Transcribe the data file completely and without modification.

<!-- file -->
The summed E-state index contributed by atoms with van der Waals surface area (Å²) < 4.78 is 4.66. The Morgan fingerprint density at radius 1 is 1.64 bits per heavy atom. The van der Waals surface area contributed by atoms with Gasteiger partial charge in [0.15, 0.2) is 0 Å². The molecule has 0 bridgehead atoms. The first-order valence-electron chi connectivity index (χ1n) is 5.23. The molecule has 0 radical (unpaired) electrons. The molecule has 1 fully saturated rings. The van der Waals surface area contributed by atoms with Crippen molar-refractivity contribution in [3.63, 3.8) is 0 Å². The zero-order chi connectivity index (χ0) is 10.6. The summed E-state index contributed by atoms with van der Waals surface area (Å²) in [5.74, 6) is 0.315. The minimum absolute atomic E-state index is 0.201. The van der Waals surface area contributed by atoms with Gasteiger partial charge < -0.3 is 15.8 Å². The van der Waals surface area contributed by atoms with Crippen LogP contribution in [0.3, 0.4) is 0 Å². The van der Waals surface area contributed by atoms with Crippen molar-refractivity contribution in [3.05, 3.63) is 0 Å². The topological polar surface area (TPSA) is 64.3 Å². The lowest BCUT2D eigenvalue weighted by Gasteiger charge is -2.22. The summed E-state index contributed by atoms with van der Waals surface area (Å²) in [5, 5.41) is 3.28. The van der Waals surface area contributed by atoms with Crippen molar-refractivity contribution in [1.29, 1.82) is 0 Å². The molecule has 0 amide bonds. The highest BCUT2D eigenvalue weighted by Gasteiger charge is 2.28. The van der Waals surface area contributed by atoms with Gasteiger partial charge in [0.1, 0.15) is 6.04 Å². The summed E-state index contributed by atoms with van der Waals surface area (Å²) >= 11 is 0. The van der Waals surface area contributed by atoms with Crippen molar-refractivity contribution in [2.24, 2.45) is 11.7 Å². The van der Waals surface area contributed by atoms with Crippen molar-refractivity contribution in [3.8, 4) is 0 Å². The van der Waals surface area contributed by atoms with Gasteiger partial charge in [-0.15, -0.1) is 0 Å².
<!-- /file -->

The summed E-state index contributed by atoms with van der Waals surface area (Å²) < 4.78 is 4.66. The Morgan fingerprint density at radius 1 is 1.64 bits per heavy atom. The van der Waals surface area contributed by atoms with Gasteiger partial charge in [0.15, 0.2) is 0 Å². The molecule has 0 bridgehead atoms. The first-order valence-electron chi connectivity index (χ1n) is 5.23. The molecule has 0 radical (unpaired) electrons. The molecule has 1 fully saturated rings. The van der Waals surface area contributed by atoms with Crippen molar-refractivity contribution in [3.63, 3.8) is 0 Å². The zero-order chi connectivity index (χ0) is 10.6. The summed E-state index contributed by atoms with van der Waals surface area (Å²) in [5.74, 6) is 0.315. The minimum absolute atomic E-state index is 0.201. The van der Waals surface area contributed by atoms with Gasteiger partial charge < -0.3 is 15.8 Å². The van der Waals surface area contributed by atoms with Crippen LogP contribution in [0.3, 0.4) is 0 Å². The van der Waals surface area contributed by atoms with Crippen molar-refractivity contribution in [3.05, 3.63) is 0 Å². The topological polar surface area (TPSA) is 64.3 Å². The lowest BCUT2D eigenvalue weighted by Gasteiger charge is -2.22. The summed E-state index contributed by atoms with van der Waals surface area (Å²) in [5, 5.41) is 3.28. The van der Waals surface area contributed by atoms with Crippen molar-refractivity contribution in [1.29, 1.82) is 0 Å². The molecule has 0 amide bonds. The highest BCUT2D eigenvalue weighted by Gasteiger charge is 2.28. The van der Waals surface area contributed by atoms with Gasteiger partial charge in [0.1, 0.15) is 6.04 Å². The summed E-state index contributed by atoms with van der Waals surface area (Å²) >= 11 is 0. The van der Waals surface area contributed by atoms with Crippen molar-refractivity contribution in [2.24, 2.45) is 11.7 Å². The van der Waals surface area contributed by atoms with Crippen molar-refractivity contribution in [3.8, 4) is 0 Å². The van der Waals surface area contributed by atoms with Gasteiger partial charge in [-0.15, -0.1) is 0 Å².